So it's an honor to run here, it's an honor to be here at this place. And to win at this racetrack, regardless of the series, I think is great for any driver's resume. Not only in, you know, in North America but the world. This place is second to none when it comes to history; and when you think about motorsports, you think about Indy.
GREEN: We're going to open it up for questions. Just three notes here first. One, this is being streamed live, and we're also doing a transcript of this, so we need to ask your question in a microphone. I'll work this side of the room, we have Jana on that side of the room with a microphone, so just raise your hand when you're ready to ask a question.
If you already haven't heard, all the on-track activity, as Dale mentioned, is canceled unfortunately. But we'll take you up on that offer and get you back up here to drive that 1941 car.
Also, Dale was actually running early today, so we knew he was a history buff and we were able to get him in the basement of the Hall of Fame Museum for about 20 minutes, and I think you're wanting to come back and see a little bit more, aren't you?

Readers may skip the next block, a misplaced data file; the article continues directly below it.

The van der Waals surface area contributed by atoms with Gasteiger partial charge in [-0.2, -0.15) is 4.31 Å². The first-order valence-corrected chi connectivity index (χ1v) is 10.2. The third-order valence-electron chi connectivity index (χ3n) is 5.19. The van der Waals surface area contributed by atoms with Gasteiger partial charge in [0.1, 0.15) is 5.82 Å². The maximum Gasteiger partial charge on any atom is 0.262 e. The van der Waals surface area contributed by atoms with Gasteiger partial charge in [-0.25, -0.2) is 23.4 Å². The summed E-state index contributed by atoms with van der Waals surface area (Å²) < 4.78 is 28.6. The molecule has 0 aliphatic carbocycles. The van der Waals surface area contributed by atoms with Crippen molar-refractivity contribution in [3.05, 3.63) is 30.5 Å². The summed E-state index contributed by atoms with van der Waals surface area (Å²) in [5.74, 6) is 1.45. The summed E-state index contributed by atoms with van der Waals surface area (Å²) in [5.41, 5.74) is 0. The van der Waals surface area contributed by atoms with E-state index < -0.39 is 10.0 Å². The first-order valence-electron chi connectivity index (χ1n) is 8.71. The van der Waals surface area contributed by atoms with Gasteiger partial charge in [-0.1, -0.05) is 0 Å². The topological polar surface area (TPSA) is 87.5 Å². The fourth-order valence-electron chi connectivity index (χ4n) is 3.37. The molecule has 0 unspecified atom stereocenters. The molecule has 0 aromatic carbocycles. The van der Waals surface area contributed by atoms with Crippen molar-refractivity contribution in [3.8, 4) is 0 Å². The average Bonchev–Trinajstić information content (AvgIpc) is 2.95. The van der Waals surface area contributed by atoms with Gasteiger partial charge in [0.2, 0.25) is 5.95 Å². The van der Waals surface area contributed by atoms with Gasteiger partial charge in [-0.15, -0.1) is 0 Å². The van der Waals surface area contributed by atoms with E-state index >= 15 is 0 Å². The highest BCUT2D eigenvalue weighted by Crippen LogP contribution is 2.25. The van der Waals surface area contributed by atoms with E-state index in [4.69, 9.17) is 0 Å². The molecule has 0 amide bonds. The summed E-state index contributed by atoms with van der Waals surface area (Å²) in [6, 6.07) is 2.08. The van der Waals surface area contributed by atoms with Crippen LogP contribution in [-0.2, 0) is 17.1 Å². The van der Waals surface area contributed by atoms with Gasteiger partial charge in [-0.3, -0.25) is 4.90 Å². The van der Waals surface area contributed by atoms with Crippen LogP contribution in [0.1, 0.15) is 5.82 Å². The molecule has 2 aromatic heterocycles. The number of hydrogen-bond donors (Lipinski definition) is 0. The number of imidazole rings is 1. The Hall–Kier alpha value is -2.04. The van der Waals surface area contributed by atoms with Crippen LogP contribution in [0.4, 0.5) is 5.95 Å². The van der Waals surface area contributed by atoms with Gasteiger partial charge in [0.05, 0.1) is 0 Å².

EARNHARDT: Yeah, I filled up my phone with all kinds of video. (Laughter)
GREEN: Over here, Steve.
Q: Dale, you seemed to take quite an interest when Dan showed you the two-seater. Any thoughts you would like to drive IndyCars?
EARNHARDT: I'm intrigued how the IndyCar drives, what driving an IndyCar feels like. I would love to drive one, to go to a track and put some laps in. Any time you get around, you know -- today we did go to the Museum and did go down in the basement. I stood next to a Formula One car for the first time. I had never been in the same room with a Formula One car, and if you're a race car driver, that's kind of like being in the same room with a national swimsuit model or something. (Laughter)
So I was pretty much in awe just to be next to a vehicle like that. And all the other cars that were in there, Smokey Yunick's little sidepod car, all kinds of neat little things that have happened at this racetrack and have been brought to this racetrack. There's a -- what year model were those limousines or the Iraqi king's car? It was like a '38 or something?
GREEN: Late '30s.
EARNHARDT: Some wild stuff in there that you would never see. You can look at a picture of it on the Internet, but standing next to something like that is so impressive. It's really hard to understand how to appreciate -- how not to appreciate something like that.